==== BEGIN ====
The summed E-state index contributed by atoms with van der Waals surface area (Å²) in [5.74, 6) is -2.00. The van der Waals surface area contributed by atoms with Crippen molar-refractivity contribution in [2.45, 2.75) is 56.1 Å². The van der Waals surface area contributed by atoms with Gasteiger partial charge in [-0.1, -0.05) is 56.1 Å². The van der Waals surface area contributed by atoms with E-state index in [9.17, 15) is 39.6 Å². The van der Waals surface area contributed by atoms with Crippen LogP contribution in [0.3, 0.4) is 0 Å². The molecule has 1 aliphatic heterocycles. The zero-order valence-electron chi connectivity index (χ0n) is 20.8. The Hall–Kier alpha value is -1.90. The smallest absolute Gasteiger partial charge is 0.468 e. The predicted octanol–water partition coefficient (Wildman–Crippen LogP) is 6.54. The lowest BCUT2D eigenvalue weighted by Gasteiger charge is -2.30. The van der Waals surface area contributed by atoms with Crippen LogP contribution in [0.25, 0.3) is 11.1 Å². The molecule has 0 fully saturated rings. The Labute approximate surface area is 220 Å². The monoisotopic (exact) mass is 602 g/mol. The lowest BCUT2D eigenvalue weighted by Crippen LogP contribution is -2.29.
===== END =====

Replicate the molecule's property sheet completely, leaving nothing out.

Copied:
The summed E-state index contributed by atoms with van der Waals surface area (Å²) in [5.74, 6) is -2.00. The van der Waals surface area contributed by atoms with Crippen molar-refractivity contribution in [2.45, 2.75) is 56.1 Å². The van der Waals surface area contributed by atoms with Gasteiger partial charge in [-0.1, -0.05) is 56.1 Å². The van der Waals surface area contributed by atoms with E-state index in [9.17, 15) is 39.6 Å². The van der Waals surface area contributed by atoms with Crippen LogP contribution in [0.3, 0.4) is 0 Å². The molecule has 1 aliphatic heterocycles. The zero-order valence-electron chi connectivity index (χ0n) is 20.8. The Hall–Kier alpha value is -1.90. The smallest absolute Gasteiger partial charge is 0.468 e. The predicted octanol–water partition coefficient (Wildman–Crippen LogP) is 6.54. The lowest BCUT2D eigenvalue weighted by Gasteiger charge is -2.30. The van der Waals surface area contributed by atoms with Crippen LogP contribution in [0.25, 0.3) is 11.1 Å². The molecule has 0 fully saturated rings. The Labute approximate surface area is 220 Å². The monoisotopic (exact) mass is 602 g/mol. The lowest BCUT2D eigenvalue weighted by Crippen LogP contribution is -2.29.